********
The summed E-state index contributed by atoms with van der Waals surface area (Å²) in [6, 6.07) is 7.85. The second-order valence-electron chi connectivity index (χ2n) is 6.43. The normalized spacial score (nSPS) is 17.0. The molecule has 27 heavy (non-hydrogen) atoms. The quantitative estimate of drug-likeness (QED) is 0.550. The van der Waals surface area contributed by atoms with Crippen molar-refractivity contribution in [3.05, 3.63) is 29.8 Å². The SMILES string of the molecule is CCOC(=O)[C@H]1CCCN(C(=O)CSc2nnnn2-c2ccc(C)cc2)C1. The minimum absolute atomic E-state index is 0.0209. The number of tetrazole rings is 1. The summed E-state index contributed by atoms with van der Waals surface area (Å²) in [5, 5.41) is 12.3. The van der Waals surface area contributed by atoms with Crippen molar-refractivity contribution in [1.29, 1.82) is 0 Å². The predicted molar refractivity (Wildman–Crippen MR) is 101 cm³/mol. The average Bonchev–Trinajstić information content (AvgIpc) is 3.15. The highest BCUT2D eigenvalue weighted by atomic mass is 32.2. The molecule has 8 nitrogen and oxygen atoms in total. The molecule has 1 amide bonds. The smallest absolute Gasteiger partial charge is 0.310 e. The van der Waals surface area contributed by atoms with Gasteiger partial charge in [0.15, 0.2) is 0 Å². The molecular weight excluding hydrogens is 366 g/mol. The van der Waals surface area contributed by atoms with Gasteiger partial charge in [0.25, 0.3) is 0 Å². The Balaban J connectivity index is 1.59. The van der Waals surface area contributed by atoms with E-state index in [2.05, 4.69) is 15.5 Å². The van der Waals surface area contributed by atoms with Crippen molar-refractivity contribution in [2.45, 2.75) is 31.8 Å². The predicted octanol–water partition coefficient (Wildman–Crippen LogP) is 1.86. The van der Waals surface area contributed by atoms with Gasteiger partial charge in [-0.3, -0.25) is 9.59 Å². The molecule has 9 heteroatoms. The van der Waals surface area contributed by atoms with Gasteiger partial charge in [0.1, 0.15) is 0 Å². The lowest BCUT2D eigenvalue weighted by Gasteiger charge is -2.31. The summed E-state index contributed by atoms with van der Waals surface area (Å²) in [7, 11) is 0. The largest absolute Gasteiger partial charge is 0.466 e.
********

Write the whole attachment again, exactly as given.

The summed E-state index contributed by atoms with van der Waals surface area (Å²) in [6, 6.07) is 7.85. The second-order valence-electron chi connectivity index (χ2n) is 6.43. The normalized spacial score (nSPS) is 17.0. The molecule has 27 heavy (non-hydrogen) atoms. The quantitative estimate of drug-likeness (QED) is 0.550. The van der Waals surface area contributed by atoms with Crippen molar-refractivity contribution in [3.05, 3.63) is 29.8 Å². The SMILES string of the molecule is CCOC(=O)[C@H]1CCCN(C(=O)CSc2nnnn2-c2ccc(C)cc2)C1. The minimum absolute atomic E-state index is 0.0209. The number of tetrazole rings is 1. The summed E-state index contributed by atoms with van der Waals surface area (Å²) in [5, 5.41) is 12.3. The van der Waals surface area contributed by atoms with Crippen molar-refractivity contribution in [1.29, 1.82) is 0 Å². The predicted molar refractivity (Wildman–Crippen MR) is 101 cm³/mol. The average Bonchev–Trinajstić information content (AvgIpc) is 3.15. The highest BCUT2D eigenvalue weighted by atomic mass is 32.2. The molecule has 8 nitrogen and oxygen atoms in total. The molecule has 1 amide bonds. The smallest absolute Gasteiger partial charge is 0.310 e. The van der Waals surface area contributed by atoms with Gasteiger partial charge in [0.15, 0.2) is 0 Å². The molecular weight excluding hydrogens is 366 g/mol. The van der Waals surface area contributed by atoms with Gasteiger partial charge in [0.25, 0.3) is 0 Å². The Balaban J connectivity index is 1.59. The van der Waals surface area contributed by atoms with E-state index in [2.05, 4.69) is 15.5 Å². The van der Waals surface area contributed by atoms with Crippen molar-refractivity contribution in [2.45, 2.75) is 31.8 Å². The predicted octanol–water partition coefficient (Wildman–Crippen LogP) is 1.86. The van der Waals surface area contributed by atoms with Gasteiger partial charge in [-0.3, -0.25) is 9.59 Å². The molecule has 9 heteroatoms. The van der Waals surface area contributed by atoms with Gasteiger partial charge in [0.1, 0.15) is 0 Å². The lowest BCUT2D eigenvalue weighted by Gasteiger charge is -2.31. The summed E-state index contributed by atoms with van der Waals surface area (Å²) in [7, 11) is 0. The largest absolute Gasteiger partial charge is 0.466 e.